Views Insider’s Guide to Shintō Shrines
“Temizuya”: The Cleansing Ritual

Toya Manabu [Profile]

[2016.07.19] Read in: 日本語 | FRANÇAIS | ESPAÑOL | Русский |

The temizuya at the entrance to the shrine's innermost grounds is a place to purify the body before entering. Here worshippers wash their hands and mouth with the cool, flowing water in an act of ritual purification.

Continuing along the sandō, we come to the temizuya, situated just in front of the last torii gate, where you will find clear, running water. Before proceeding to the haiden, worshippers stop here to wash their hands and rinse their mouths in an act of ritual purification. This is a simplified, abbreviated version of misogi, the full-body purification rite still practiced by devotees. Originally such ablutions were performed at natural springs or waterways within the shrine grounds, and this is still the case at Ise Shrine, where worshippers cleanse themselves with water from the Isuzu River.

Shintō Cleansing Ritual

The entire process should be performed with a single dipperful of water.

Taking a hishaku dipper in your right hand, scoop some water from the basin and pour a small amount over your left hand.

Switch the dipper to your left hand and pour a little water over your right hand.

With the dipper in your right hand, pour a little water into your left hand and use it to rinse your mouth.

Once again, pour a little water over your left hand. Then turn the dipper upright so that the remaining water rinses the handle. Finally, empty the dipper completely and return it to its place.

Nogi Shrine, Tokyo

Ōmiya Hachiman Shrine, Tokyo

Izumo Taisha Shrine, Shimane Prefecture

“Temizuya”: The Cleansing Ritual (video)

(Banner photo: Temizuya at Izumo Taisha Shrine, Shimane Prefecture. Video produced with the cooperation of Nogi Shrine, Tokyo.)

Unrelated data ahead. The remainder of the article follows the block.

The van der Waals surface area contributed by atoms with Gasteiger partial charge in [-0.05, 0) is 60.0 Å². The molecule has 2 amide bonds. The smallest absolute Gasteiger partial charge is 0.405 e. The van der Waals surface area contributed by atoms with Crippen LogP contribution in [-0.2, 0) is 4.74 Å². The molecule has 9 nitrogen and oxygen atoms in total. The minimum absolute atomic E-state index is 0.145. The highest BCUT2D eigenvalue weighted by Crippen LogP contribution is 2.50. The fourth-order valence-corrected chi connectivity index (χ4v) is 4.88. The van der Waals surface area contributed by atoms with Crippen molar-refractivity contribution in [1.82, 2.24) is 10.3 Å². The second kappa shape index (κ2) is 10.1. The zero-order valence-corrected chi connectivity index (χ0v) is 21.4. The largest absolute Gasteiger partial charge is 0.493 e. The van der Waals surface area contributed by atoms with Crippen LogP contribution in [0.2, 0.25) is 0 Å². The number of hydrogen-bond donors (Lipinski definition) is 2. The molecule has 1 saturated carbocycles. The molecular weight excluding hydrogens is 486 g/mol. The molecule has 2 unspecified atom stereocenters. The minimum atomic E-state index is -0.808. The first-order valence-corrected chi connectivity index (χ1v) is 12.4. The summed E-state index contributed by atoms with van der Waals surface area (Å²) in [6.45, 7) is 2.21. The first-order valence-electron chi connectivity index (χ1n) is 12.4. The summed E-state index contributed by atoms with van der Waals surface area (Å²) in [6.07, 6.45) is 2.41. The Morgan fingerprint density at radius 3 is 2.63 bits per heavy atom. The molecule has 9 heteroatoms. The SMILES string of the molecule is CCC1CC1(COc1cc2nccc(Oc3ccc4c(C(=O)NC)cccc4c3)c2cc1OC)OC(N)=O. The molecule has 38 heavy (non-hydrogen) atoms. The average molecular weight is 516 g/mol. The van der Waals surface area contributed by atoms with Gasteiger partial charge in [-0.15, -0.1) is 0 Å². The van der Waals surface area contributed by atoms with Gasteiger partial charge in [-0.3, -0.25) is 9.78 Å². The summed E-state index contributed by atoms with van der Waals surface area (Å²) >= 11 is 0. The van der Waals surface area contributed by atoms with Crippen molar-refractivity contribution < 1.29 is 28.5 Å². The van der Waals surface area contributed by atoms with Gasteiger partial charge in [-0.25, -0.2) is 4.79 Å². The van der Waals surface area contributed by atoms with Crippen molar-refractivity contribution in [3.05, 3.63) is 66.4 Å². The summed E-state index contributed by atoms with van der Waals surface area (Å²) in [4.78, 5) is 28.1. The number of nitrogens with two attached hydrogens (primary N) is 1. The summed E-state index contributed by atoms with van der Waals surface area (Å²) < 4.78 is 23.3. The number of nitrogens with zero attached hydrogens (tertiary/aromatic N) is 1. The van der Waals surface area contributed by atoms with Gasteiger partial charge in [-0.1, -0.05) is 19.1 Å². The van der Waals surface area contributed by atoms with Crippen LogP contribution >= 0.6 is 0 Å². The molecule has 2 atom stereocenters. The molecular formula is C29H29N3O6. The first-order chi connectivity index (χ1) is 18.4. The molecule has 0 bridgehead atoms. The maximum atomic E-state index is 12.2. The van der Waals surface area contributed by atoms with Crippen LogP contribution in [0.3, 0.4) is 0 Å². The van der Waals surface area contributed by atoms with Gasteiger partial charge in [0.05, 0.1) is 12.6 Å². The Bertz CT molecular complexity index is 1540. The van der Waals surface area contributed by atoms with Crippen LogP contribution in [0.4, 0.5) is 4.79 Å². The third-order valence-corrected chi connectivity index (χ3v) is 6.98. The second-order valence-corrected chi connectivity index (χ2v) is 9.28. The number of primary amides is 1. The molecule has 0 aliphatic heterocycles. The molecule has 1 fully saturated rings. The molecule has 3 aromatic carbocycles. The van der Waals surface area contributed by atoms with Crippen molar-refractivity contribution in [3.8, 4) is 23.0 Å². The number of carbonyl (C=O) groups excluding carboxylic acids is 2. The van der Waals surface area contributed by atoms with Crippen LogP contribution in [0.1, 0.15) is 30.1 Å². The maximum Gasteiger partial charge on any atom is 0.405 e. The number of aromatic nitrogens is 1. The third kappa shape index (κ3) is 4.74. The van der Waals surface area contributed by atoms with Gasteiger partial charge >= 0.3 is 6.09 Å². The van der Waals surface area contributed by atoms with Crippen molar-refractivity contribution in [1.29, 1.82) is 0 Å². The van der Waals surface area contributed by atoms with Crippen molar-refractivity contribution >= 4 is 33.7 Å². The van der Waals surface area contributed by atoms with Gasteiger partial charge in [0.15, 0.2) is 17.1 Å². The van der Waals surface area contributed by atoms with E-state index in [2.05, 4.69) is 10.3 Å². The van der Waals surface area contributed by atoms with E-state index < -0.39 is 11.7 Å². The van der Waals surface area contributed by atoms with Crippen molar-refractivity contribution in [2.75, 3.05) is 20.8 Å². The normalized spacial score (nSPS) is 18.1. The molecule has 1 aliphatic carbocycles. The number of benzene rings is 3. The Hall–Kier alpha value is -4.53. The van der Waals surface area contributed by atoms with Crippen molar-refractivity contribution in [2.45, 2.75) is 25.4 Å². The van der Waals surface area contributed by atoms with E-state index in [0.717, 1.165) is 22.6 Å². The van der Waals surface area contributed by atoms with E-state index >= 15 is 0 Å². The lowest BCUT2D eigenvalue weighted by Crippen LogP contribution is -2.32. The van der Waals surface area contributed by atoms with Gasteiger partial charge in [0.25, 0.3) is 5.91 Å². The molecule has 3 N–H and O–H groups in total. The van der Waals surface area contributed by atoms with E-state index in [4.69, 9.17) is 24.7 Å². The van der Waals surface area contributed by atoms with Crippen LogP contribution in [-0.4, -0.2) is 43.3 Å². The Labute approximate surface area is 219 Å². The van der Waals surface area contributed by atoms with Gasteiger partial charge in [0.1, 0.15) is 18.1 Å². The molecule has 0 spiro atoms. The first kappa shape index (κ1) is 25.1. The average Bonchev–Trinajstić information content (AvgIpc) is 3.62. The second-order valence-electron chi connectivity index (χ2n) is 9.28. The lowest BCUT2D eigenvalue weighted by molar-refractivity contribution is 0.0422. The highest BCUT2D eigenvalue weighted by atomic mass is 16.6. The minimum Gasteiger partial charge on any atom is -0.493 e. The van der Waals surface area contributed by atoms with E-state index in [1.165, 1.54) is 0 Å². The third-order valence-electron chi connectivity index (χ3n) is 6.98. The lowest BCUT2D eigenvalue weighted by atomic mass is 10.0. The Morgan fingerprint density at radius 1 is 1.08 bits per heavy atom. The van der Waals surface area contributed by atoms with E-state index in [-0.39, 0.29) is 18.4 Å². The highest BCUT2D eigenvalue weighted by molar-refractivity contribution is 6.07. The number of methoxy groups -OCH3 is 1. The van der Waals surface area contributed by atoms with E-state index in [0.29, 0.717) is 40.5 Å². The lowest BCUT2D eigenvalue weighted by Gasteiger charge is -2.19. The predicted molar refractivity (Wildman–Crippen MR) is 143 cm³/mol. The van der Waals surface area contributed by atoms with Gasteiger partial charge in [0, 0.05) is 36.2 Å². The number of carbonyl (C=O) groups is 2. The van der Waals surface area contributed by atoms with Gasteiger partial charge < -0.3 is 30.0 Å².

▼Further reading
Your Virtual Guide to the Shintō Shrine (Series Top) Izumo Taisha Shrine: The Ancient Meeting Place of the Gods (Photos) A Year in the Life of Ise Shrine (Photos)
Japan’s Religious Ambivalence: The Shaping and Dismantling of a National Polity The Japanese World View: Three Keys to Understanding “Kami”: The Evolution of Japan’s Native Gods
  • [2016.07.19]

Writer and Shintō priest. Born in Saitama Prefecture. Graduated from the Department of Shintō Studies at Kokugakuin University. Author of Shintō nyūmon (Introduction to Shintō), Fuji-san, 2200-nen no himitsu (Mount Fuji’s 2,200-year Secrets), and other works.

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  • “Shōzoku”: The Shintō VestmentsThe clothing worn by priests and priestesses at Shintō shrines is unlike anything you will see elsewhere in Japan. Here we describe the styles of traditional vestments that are part of the Shintō experience.
  • “Shamusho”: The Shrine OfficeWhen not engaging in religious rites, priests and shrine personnel may rest in the shamusho, or shrine office. Here visitors can also obtain talismans to protect their homes and selves with the blessing of the shrine’s kami.
  • “Shintai, Shinboku”: The Divine Object or TreeAt the heart of the shrine, never viewed by visitors, is the shintai, the “divine body” of the kami. At some shrines this is an object, like a jewel or sword; at others, it is a natural feature like a mountain or shinboku, a divine tree.
  • “Honden”: The Main Sanctuary StructureThe structure called the honden is the heart of the Shintō facility, where its kami is enshrined. Observing the details of honden architecture can tell the visitor much about the nature of the shrine and its deity.
  • “Tamagaki”: Fence Around the Sacred SpaceA fence called the tamagaki encloses the shrine's innermost sanctum, setting it off from the outside world and marking a border between the sacred and the profane. Some shrines feature more than one tamagaki, which in its earliest form was a living hedge surrounded by a brushwood fence.

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